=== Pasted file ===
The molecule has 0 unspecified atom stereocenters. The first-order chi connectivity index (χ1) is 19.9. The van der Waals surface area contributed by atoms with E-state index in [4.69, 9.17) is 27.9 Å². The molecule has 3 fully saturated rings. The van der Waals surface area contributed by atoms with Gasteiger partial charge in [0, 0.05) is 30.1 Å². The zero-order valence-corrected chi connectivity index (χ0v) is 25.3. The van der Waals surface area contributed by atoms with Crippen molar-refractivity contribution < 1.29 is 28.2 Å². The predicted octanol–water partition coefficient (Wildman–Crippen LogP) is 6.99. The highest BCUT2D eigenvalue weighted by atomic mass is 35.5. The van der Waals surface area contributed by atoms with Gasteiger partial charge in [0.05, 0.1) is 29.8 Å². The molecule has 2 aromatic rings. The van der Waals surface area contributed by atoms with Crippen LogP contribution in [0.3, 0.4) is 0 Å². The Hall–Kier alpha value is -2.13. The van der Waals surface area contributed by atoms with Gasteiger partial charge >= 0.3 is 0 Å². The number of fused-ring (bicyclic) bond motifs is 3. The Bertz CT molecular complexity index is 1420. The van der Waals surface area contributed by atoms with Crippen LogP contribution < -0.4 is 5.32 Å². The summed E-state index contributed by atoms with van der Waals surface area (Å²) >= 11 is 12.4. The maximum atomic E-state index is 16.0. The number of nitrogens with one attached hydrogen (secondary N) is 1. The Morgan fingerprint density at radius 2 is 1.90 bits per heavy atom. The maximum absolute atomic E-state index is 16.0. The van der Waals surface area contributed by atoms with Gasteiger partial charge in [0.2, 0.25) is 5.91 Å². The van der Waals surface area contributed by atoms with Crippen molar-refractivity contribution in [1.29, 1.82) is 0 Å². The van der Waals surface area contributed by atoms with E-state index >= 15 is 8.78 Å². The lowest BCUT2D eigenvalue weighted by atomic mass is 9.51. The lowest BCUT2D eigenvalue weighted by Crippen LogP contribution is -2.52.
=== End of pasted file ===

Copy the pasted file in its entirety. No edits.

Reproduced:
The molecule has 0 unspecified atom stereocenters. The first-order chi connectivity index (χ1) is 19.9. The van der Waals surface area contributed by atoms with E-state index in [4.69, 9.17) is 27.9 Å². The molecule has 3 fully saturated rings. The van der Waals surface area contributed by atoms with Gasteiger partial charge in [0, 0.05) is 30.1 Å². The zero-order valence-corrected chi connectivity index (χ0v) is 25.3. The van der Waals surface area contributed by atoms with Crippen molar-refractivity contribution < 1.29 is 28.2 Å². The predicted octanol–water partition coefficient (Wildman–Crippen LogP) is 6.99. The highest BCUT2D eigenvalue weighted by atomic mass is 35.5. The van der Waals surface area contributed by atoms with Gasteiger partial charge in [0.05, 0.1) is 29.8 Å². The molecule has 2 aromatic rings. The van der Waals surface area contributed by atoms with Crippen LogP contribution in [0.3, 0.4) is 0 Å². The Hall–Kier alpha value is -2.13. The van der Waals surface area contributed by atoms with Gasteiger partial charge >= 0.3 is 0 Å². The number of fused-ring (bicyclic) bond motifs is 3. The Bertz CT molecular complexity index is 1420. The van der Waals surface area contributed by atoms with Crippen LogP contribution < -0.4 is 5.32 Å². The summed E-state index contributed by atoms with van der Waals surface area (Å²) >= 11 is 12.4. The maximum atomic E-state index is 16.0. The number of nitrogens with one attached hydrogen (secondary N) is 1. The Morgan fingerprint density at radius 2 is 1.90 bits per heavy atom. The maximum absolute atomic E-state index is 16.0. The van der Waals surface area contributed by atoms with Gasteiger partial charge in [0.2, 0.25) is 5.91 Å². The van der Waals surface area contributed by atoms with Crippen molar-refractivity contribution in [1.29, 1.82) is 0 Å². The van der Waals surface area contributed by atoms with E-state index >= 15 is 8.78 Å². The lowest BCUT2D eigenvalue weighted by atomic mass is 9.51. The lowest BCUT2D eigenvalue weighted by Crippen LogP contribution is -2.52.